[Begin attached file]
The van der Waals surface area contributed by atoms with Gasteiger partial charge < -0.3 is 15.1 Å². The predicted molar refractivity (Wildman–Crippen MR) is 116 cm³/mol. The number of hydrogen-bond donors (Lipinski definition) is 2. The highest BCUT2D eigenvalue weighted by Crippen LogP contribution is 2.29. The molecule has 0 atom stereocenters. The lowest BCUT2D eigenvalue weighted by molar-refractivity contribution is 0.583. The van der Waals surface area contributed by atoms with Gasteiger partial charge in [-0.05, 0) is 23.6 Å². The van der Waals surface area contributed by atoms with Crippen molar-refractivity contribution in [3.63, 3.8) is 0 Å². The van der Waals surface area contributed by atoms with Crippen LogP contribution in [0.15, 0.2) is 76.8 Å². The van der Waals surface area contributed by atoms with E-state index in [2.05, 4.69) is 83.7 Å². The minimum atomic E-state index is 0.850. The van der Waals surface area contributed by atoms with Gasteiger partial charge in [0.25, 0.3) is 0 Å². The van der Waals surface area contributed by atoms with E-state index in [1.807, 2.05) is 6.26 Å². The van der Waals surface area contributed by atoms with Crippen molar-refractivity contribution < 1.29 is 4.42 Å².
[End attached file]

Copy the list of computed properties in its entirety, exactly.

The van der Waals surface area contributed by atoms with Gasteiger partial charge < -0.3 is 15.1 Å². The predicted molar refractivity (Wildman–Crippen MR) is 116 cm³/mol. The number of hydrogen-bond donors (Lipinski definition) is 2. The highest BCUT2D eigenvalue weighted by Crippen LogP contribution is 2.29. The molecule has 0 atom stereocenters. The lowest BCUT2D eigenvalue weighted by molar-refractivity contribution is 0.583. The van der Waals surface area contributed by atoms with Gasteiger partial charge in [-0.05, 0) is 23.6 Å². The van der Waals surface area contributed by atoms with Crippen molar-refractivity contribution in [3.63, 3.8) is 0 Å². The van der Waals surface area contributed by atoms with Crippen LogP contribution in [0.15, 0.2) is 76.8 Å². The van der Waals surface area contributed by atoms with E-state index in [2.05, 4.69) is 83.7 Å². The minimum atomic E-state index is 0.850. The van der Waals surface area contributed by atoms with Gasteiger partial charge in [0.25, 0.3) is 0 Å². The van der Waals surface area contributed by atoms with E-state index in [1.807, 2.05) is 6.26 Å². The van der Waals surface area contributed by atoms with Crippen molar-refractivity contribution < 1.29 is 4.42 Å².